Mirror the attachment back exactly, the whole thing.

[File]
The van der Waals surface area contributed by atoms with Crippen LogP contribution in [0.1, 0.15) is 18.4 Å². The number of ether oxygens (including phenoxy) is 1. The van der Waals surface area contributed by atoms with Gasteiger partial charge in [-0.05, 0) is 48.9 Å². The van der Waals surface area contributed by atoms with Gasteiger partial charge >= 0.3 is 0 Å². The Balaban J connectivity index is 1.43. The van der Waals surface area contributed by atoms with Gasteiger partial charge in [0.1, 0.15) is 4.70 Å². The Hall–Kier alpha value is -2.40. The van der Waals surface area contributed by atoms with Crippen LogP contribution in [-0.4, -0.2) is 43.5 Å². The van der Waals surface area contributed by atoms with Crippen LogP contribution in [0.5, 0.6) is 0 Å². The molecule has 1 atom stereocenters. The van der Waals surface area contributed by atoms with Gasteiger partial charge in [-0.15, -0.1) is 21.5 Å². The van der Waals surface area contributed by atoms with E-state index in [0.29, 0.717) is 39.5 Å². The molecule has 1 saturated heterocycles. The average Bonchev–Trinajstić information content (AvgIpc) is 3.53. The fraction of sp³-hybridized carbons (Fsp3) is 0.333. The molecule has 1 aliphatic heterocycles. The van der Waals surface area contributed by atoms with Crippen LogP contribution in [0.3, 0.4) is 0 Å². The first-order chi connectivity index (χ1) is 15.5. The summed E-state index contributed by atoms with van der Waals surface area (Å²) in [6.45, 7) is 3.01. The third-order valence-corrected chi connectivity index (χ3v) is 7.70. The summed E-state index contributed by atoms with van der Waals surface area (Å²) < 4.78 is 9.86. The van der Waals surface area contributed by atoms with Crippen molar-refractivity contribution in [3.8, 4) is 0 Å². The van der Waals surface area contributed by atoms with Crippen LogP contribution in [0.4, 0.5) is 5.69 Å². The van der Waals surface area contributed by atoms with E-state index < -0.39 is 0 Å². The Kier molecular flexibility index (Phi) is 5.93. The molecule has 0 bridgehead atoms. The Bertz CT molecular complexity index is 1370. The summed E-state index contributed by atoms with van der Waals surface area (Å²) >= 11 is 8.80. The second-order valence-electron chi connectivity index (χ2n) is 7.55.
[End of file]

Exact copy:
The van der Waals surface area contributed by atoms with Crippen LogP contribution in [0.1, 0.15) is 18.4 Å². The number of ether oxygens (including phenoxy) is 1. The van der Waals surface area contributed by atoms with Gasteiger partial charge in [-0.05, 0) is 48.9 Å². The van der Waals surface area contributed by atoms with Gasteiger partial charge >= 0.3 is 0 Å². The Balaban J connectivity index is 1.43. The van der Waals surface area contributed by atoms with Gasteiger partial charge in [0.1, 0.15) is 4.70 Å². The Hall–Kier alpha value is -2.40. The van der Waals surface area contributed by atoms with Crippen LogP contribution in [-0.4, -0.2) is 43.5 Å². The van der Waals surface area contributed by atoms with Crippen LogP contribution in [0.5, 0.6) is 0 Å². The molecule has 1 atom stereocenters. The van der Waals surface area contributed by atoms with Gasteiger partial charge in [-0.15, -0.1) is 21.5 Å². The van der Waals surface area contributed by atoms with E-state index in [0.29, 0.717) is 39.5 Å². The molecule has 1 saturated heterocycles. The average Bonchev–Trinajstić information content (AvgIpc) is 3.53. The fraction of sp³-hybridized carbons (Fsp3) is 0.333. The molecule has 1 aliphatic heterocycles. The van der Waals surface area contributed by atoms with Crippen LogP contribution in [0.3, 0.4) is 0 Å². The first-order chi connectivity index (χ1) is 15.5. The summed E-state index contributed by atoms with van der Waals surface area (Å²) in [6.45, 7) is 3.01. The third-order valence-corrected chi connectivity index (χ3v) is 7.70. The summed E-state index contributed by atoms with van der Waals surface area (Å²) < 4.78 is 9.86. The van der Waals surface area contributed by atoms with Crippen molar-refractivity contribution in [3.8, 4) is 0 Å². The van der Waals surface area contributed by atoms with Crippen LogP contribution in [0.4, 0.5) is 5.69 Å². The van der Waals surface area contributed by atoms with E-state index < -0.39 is 0 Å². The Kier molecular flexibility index (Phi) is 5.93. The molecule has 0 bridgehead atoms. The Bertz CT molecular complexity index is 1370. The summed E-state index contributed by atoms with van der Waals surface area (Å²) >= 11 is 8.80. The second-order valence-electron chi connectivity index (χ2n) is 7.55.